But I repeat: the EEOC will continue to do its part: As the agency with expertise, as the enforcer of the law, and as an educator. And that is what we have been doing. Since our final report, and in the wake of Weinstein and #MeToo, the EEOC has continued to lead the way.
But, even before the revelations in the press beginning nine months ago, we dedicated ourselves, at the EEOC, to doing much follow-up from our report and to taking our recommendations seriously. I want to detail for you much of the work that the Commission has been doing, for the past two years. We would have been busy at the EEOC even without the #MeToo movement. Part of this includes looking inward, to ensure that "our own house is in order," as they say. We did a thorough review of our own internal policies and procedures about how to deal with harassment, making updates and revisions where needed. And, this spring, our senior executives went through our new Respectful Workplaces training - more on that in a minute - and we'll be training and educating our entire staff throughout the rest of the year.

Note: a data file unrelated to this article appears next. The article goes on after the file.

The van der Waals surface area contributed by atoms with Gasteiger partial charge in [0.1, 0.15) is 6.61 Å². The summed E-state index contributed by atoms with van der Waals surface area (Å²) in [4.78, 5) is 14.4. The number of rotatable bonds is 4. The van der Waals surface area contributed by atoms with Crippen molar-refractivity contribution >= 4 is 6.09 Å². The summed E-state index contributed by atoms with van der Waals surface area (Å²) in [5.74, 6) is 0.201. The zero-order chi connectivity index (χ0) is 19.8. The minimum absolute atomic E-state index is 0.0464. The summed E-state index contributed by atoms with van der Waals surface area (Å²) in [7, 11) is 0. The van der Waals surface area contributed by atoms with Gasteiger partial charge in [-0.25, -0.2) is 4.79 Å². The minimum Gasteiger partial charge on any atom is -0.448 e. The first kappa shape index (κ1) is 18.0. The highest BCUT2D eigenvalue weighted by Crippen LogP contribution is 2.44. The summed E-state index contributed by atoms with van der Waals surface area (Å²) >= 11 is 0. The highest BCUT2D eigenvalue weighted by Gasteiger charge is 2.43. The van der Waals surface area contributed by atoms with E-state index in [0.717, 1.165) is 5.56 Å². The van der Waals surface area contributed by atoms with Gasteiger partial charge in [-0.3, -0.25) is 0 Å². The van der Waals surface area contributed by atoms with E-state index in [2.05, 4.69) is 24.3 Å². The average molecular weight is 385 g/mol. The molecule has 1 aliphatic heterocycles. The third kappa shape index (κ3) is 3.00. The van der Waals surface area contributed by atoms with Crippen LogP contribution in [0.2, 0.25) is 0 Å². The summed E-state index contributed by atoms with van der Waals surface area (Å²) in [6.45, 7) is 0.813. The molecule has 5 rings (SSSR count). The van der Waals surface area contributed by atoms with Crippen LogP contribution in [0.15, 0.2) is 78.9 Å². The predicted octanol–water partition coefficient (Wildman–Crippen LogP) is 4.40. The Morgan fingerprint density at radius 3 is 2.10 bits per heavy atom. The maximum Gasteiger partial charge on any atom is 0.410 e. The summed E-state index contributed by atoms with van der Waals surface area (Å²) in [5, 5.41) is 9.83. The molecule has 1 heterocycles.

That's internally; how about external to the agency? As I mentioned, we recently launched - on October 4, 2017, to be exact, one day before the Weinstein revelations - a new training program we're calling Respectful Workplaces. In our final report of the task force we said training must change - as a tool of prevention. We said it needs to move away from being overly focused on avoiding legal liability, and move more toward preventive models like civility and bystander intervention training. The Respectful Workplace training is the EEOC's shot at that. And it appears to be catching on. We invested the resources for more than a year, from the time we finished our report, in developing that training. Since October 2017, the EEOC has conducted over 200 sessions, training over 5,000 individuals on this new program. And, some of our offices are booked months out to meet the demand.